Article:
If you've seen the movie Minority Report, you'll probably recognize the term "pre-crime".
Set in the future, the storyline revolves around a revolutionary technology, dubbed "pre-crime", that's able to predict and therefore prevent crimes before they even occur. "Pre-criminals" are promptly arrested and thrown into a holding facility so they're no longer able to carry out their ill intent.
And now, it seems, the U.S. government is testing out its own pre-crime technology.
An internal Department of Homeland Security document recently revealed that the U.S. government is building a prototype screening system that uses various elements such as ethnicity, gender and heart rate to "detect cues indicative of mal-intent". Coined the Future Attribute Screening Technology (FAST), it's designed to track and monitor body movements, voice pitch changes, fluctuations in speech rhythm and intonation, eye movements, body heat changes and breathing patterns, among other data. Factors like occupation and age are also considered, as well as eye blink rate and pupil variation.
The U.S. government has suggested that the system may be used at airport checkpoints--the Homeland Security Department oversees the U.S. Transportation Security Administration--and is already conducting field tests in at least one undisclosed location, but which isn't an airport. FAST can potentially also be implemented at other security checkpoints including border crossings and large public gatherings such as trade conventions and sporting events.
After reading the report, my thoughts went immediately to a handful of friends whom I was sure would never make it past a FAST checkpoint. These friends of mine, probably from a lack of confidence or who are by nature painfully shy, often have shifty eyes because they can never maintain proper eye contact. Put them in an environment that is highly tensed and brimming with unfriendly government and law enforcement officers--like any U.S. airport--my friends will likely have heart palpitations, sweaty palms and eyes that look like they're about to fall right out of their socket.
In other words, FAST would eat them alive.
On the flipside, there are also con artists who are so good at their job that they can fool any high-tech, high-speed data-churning machine.
Take the polygraph, for instance, or commonly referred to as the lie detector. It checks and measures a person's physiological factors including blood pressure, pulse and respiration while he's subjected to a Q&A session. The polygraph is built on the assumption that when a person is telling a fib, his physiological indicators will reveal marked differences to when he's telling the truth.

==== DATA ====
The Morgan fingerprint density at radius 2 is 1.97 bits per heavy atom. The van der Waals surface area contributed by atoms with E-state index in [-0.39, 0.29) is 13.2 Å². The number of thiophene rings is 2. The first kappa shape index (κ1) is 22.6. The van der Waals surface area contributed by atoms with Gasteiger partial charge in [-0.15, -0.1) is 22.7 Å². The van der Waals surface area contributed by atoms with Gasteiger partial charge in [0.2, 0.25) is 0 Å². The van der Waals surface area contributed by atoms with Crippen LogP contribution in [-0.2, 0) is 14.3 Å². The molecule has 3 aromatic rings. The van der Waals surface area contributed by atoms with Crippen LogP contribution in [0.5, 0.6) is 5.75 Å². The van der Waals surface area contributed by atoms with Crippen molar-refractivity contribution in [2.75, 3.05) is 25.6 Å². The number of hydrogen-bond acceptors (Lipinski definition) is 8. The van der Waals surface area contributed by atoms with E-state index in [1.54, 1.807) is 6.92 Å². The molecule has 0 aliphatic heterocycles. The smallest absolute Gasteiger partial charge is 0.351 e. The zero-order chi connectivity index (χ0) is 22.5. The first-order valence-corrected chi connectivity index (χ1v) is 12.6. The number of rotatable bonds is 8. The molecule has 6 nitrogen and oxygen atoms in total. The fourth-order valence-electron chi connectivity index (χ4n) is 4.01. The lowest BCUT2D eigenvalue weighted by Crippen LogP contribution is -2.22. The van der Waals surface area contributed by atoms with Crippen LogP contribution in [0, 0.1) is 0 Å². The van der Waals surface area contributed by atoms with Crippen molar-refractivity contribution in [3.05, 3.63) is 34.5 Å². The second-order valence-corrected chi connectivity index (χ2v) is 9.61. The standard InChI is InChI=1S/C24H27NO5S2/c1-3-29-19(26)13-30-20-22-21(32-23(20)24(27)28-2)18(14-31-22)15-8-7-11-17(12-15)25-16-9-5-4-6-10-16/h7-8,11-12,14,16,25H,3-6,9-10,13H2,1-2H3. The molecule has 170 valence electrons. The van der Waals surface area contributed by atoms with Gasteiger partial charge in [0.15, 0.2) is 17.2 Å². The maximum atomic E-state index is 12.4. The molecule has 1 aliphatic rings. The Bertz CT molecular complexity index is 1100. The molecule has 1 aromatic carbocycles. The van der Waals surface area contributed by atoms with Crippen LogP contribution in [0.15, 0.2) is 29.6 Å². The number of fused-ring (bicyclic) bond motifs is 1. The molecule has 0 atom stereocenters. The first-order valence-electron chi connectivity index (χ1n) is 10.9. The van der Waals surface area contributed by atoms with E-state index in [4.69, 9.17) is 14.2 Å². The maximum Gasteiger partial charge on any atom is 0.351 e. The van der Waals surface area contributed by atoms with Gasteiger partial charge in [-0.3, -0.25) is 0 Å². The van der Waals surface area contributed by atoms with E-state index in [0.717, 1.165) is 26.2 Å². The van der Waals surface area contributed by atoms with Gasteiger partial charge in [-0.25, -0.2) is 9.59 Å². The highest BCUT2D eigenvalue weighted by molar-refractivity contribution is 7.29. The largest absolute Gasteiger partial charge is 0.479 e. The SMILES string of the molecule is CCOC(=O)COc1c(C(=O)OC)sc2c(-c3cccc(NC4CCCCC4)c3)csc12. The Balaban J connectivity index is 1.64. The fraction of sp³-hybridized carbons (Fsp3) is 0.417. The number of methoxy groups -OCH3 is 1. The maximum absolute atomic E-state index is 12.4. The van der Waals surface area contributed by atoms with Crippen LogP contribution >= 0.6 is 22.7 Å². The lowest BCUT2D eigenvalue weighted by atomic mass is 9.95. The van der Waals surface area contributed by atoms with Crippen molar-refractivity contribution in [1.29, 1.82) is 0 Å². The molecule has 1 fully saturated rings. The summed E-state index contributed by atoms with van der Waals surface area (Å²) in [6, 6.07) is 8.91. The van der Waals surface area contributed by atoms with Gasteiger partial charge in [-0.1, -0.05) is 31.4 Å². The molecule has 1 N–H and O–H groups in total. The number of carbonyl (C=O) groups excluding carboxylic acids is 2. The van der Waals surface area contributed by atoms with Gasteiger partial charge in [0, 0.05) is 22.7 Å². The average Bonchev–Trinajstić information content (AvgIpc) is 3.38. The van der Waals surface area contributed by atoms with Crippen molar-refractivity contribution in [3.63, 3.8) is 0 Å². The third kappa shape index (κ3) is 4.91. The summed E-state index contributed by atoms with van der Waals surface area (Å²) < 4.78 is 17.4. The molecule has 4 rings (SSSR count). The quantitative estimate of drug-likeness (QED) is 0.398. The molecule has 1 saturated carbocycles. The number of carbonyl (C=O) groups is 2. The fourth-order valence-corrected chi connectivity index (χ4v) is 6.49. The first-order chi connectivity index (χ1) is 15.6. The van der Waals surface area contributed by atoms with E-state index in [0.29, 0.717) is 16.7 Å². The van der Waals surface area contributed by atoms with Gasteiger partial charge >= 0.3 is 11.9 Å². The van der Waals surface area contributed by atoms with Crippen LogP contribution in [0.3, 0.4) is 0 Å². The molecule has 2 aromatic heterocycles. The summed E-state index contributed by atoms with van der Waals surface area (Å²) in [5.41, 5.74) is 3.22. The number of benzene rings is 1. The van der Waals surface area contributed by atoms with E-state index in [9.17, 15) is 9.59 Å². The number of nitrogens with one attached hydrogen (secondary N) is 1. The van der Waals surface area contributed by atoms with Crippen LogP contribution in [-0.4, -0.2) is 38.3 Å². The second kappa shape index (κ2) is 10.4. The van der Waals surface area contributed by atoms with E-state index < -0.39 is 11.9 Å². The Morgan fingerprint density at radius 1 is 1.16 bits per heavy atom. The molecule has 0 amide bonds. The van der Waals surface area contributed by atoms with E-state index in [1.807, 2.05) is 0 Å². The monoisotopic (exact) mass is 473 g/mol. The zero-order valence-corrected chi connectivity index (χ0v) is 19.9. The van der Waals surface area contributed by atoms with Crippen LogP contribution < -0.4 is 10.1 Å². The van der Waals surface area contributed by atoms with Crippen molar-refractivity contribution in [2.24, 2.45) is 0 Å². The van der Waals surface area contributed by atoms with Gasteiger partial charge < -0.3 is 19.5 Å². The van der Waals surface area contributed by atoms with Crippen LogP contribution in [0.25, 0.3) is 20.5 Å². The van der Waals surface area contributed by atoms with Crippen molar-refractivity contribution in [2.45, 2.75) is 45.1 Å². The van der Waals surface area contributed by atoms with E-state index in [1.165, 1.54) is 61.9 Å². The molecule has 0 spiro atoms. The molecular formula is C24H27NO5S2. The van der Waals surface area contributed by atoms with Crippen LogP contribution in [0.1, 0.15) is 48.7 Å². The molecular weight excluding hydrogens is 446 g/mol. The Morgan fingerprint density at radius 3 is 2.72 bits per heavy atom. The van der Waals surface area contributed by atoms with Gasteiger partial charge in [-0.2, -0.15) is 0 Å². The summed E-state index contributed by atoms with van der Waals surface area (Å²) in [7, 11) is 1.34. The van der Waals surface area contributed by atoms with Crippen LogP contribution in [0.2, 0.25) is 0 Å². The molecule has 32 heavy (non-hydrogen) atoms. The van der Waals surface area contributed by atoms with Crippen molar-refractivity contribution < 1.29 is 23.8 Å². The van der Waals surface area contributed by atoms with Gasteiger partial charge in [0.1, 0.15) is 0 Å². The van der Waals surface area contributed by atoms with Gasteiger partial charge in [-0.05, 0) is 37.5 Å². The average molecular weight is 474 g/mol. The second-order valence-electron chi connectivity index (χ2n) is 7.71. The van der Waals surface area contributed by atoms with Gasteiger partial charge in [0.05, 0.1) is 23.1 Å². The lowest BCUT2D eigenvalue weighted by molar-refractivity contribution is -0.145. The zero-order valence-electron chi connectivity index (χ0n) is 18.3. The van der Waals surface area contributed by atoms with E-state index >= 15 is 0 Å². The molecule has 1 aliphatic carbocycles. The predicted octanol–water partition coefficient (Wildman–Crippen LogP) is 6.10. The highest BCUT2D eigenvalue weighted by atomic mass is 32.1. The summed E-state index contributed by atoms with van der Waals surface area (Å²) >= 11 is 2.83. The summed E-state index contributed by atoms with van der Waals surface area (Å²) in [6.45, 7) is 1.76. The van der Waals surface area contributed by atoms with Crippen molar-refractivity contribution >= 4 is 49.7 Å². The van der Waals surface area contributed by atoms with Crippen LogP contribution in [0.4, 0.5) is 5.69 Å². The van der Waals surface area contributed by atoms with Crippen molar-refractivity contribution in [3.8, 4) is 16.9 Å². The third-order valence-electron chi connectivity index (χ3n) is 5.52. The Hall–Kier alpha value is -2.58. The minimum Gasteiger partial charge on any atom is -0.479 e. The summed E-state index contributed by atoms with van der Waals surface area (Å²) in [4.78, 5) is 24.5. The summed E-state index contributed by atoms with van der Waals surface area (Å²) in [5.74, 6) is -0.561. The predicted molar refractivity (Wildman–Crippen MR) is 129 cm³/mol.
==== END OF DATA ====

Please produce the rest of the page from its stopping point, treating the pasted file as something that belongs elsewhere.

Some countries including the FBI and CIA in the U.S. use it as an interrogation tool to suss out criminal suspects and screen new employees. You've probably seen it being used often enough in U.S. TV shows.
Polygraphy, however, has gained little credibility among scientists who question the accuracy of such measurements and lack of evidence that it is reliable. And unlike fingerprints and DNA tests which are based on pure facts, polygraph experts can only provide their findings with an opinion on whether the suspect was likely telling the truth, or not.
In a 2003 report, the U.S. National Academy of Sciences surmised that the accuracy of polygraph tests was insufficient to justify reliance on its use in employee security screening in federal agencies. "The evidence [from reviewing polygraph screening] is scanty and scientifically weak. Our conclusions are necessarily based on the far from satisfactory body of evidence on polygraph accuracy, as well as basic knowledge about the scientific knowledge on the validity of polygraph and other techniques of detecting deception...and about the future of detection and deterrence of deception."
Ginger McCall, open government counsel for Washington-based nonprofit organization EPIC, called for the U.S. government to conduct a privacy impact assessment for the pre-crime initiative. McCall, who had chased down the U.S. government for the internal documents about FAST, added that depending vague biological factors to predict mal-intent was worrisome. "Especially if they're going to be rolling this out at the airport," she said. "I don't know about you, but going to an airport gives me a minor panic attack wondering if I'm going to get groped by a TSA officer."
More importantly, suggesting that humans are such uncomplex organisms that we can be defined by some high-tech algorithms is, quite simply put, insulting.
If FAST is allowed to see daylight and indeed implemented at U.S. checkpoints, it will be amusing to see airport officials scurrying in multiple directions each time the alarm sounds off.
Minority Report was a cool sci-fi film that depicted what a high-tech system could do for a country's crime rate. But it should stay just that, fiction.